Ramon is 55 years old and a father of four. He lives with his wife and children in a humble home in Guatemala. His favorite sport is soccer, and his favorite food is watermelon. Ramon was diagnosed with diabetes eight years ago. He used to have government-sponsored health insurance working as a day laborer, but after Ramon retired three years ago, he lost his health benefits. Now, with uncontrolled diabetes, Ramon's family cannot afford to pay for treatment. Diabetes causes frequent urination, weight loss, hunger, fatigue, and blurred vision. If left untreated, it can also cause cardiovascular disease, nerve damage, kidney damage, eye damage, foot damage and amputation, and an early death. Funding of $1,500 will give Ramon the support he needs to finally manage his diabetes. On February 13, he will begin to receive the medicines and education he needs to adequately manage his condition in the future. Once his glucose levels normalize, he will no longer be at risk of dangerous blood sugar highs, and his energy will improve. The treatment will give him energy to participate in family life. “I want to be able to do all the things I used to, like playing soccer," he says. "I want to be better so that I can work without worrying about health complications.”
Neil Jhon, fondly called "Jimboy," is a one-year-old boy from the Philippines who lives with his family in a small house. At home, Neil Jhon enjoys playing with his sisters. Neil Jhon has been diagnosed with moderately acute malnutrition. Malnutrition threatens his growth and development and could even be fatal if not addressed. Fortunately, he will begin $184 malnutrition treatment on February 21. Neil Jhon will be treated by International Care Ministries (ICM), a Watsi medical partner. One out of five children under five in ICM communities is either severely or moderately malnourished. Worldwide, poor nutrition is associated with nearly half of all deaths in young children. In remote communities and urban slums of the Philippines, the lack of clean water and unclean environments add risk to potentially fatal childhood diseases. ICM’s home-based feeding program provides nutrient-enriched food packs to ensure malnourished children get additional food to regain normal weight and achieve optimum physical and mental development. After identifying a child as malnourished, staff and community volunteers make weekly visits to monitor this child’s progress. To help sustain the health of the child, ICM’s professional staff educate the mother, guardian, or other family members about proper nutrition, sanitation, hygiene, and organic vegetable gardening. Neil Jhon's mother says, "I hope that Neil Jhon will recover from malnutrition and finish his studies."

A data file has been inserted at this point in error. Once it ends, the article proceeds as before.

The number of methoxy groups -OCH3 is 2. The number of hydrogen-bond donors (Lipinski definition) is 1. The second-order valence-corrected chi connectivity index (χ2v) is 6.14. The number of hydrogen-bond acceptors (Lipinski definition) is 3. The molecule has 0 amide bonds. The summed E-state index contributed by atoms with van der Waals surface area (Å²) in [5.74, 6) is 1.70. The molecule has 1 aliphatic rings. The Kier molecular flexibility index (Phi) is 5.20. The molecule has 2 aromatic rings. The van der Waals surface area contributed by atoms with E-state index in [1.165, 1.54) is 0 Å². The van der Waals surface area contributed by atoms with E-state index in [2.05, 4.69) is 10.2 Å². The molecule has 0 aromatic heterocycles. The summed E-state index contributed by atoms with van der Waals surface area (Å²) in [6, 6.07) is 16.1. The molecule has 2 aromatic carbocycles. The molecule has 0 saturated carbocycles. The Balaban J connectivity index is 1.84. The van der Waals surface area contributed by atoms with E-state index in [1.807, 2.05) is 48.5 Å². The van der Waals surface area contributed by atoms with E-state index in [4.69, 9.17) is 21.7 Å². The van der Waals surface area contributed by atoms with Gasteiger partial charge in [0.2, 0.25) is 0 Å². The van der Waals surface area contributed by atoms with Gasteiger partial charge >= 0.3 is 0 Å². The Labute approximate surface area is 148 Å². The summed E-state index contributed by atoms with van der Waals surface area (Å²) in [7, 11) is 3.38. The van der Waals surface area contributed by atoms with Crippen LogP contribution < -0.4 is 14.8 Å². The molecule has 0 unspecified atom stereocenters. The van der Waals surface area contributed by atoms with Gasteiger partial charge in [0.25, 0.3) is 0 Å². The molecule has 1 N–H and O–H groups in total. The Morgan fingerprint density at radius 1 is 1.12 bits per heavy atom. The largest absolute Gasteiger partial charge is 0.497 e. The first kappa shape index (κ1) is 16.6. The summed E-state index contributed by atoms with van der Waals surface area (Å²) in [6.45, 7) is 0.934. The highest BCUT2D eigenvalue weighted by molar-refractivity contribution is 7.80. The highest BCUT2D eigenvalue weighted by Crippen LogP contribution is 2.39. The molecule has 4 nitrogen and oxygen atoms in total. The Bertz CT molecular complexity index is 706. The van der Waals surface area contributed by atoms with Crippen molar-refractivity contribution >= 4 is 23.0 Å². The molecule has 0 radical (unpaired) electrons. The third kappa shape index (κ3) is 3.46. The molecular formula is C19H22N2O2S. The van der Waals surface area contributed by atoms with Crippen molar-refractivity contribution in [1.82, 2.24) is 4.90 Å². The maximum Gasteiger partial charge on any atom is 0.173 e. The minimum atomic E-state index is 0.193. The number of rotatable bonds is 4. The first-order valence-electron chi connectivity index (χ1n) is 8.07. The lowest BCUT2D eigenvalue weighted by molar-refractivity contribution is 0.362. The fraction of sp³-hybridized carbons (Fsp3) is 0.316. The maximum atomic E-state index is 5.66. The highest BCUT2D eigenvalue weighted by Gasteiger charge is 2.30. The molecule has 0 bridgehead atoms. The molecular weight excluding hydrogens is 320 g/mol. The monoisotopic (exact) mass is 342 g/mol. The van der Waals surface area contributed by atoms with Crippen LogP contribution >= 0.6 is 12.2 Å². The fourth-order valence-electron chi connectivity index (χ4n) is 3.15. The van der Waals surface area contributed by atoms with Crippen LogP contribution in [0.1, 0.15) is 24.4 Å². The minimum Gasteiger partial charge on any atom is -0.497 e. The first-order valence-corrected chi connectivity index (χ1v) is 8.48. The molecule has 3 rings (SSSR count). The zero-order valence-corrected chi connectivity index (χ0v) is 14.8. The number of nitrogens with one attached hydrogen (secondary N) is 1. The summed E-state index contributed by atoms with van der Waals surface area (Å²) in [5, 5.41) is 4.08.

Daisy is a two-year-old girl who lives with her family in a bamboo house. They have no access to electricity, and their only source of water is a spring. Daisy's father is a motorcycle driver and farmer. Daisy has been diagnosed with severe acute malnutrition. Malnutrition threatens her growth and development and could even be fatal if not addressed. Fortunately, she will begin $268 malnutrition treatment on February 21. Daisy will be treated by International Care Ministries (ICM), a Watsi medical partner. One out of five children under five in ICM communities is either severely or moderately malnourished. Worldwide, poor nutrition is associated with nearly half of all deaths in young children. In remote communities and urban slums of the Philippines, the lack of clean water and unclean environments add risk to potentially fatal childhood diseases. ICM’s home-based feeding program provides nutrient-enriched food packs to ensure malnourished children get additional food to regain normal weight and achieve optimum physical and mental development. After identifying a child as malnourished, staff and community volunteers make weekly visits to monitor this child’s progress. To help sustain the health of the child, ICM’s professional staff educate the mother, guardian, or other family members about proper nutrition, sanitation, hygiene, and organic vegetable gardening. "Whatever she wants, I will support her. I hope she will finish her studies," says her mother.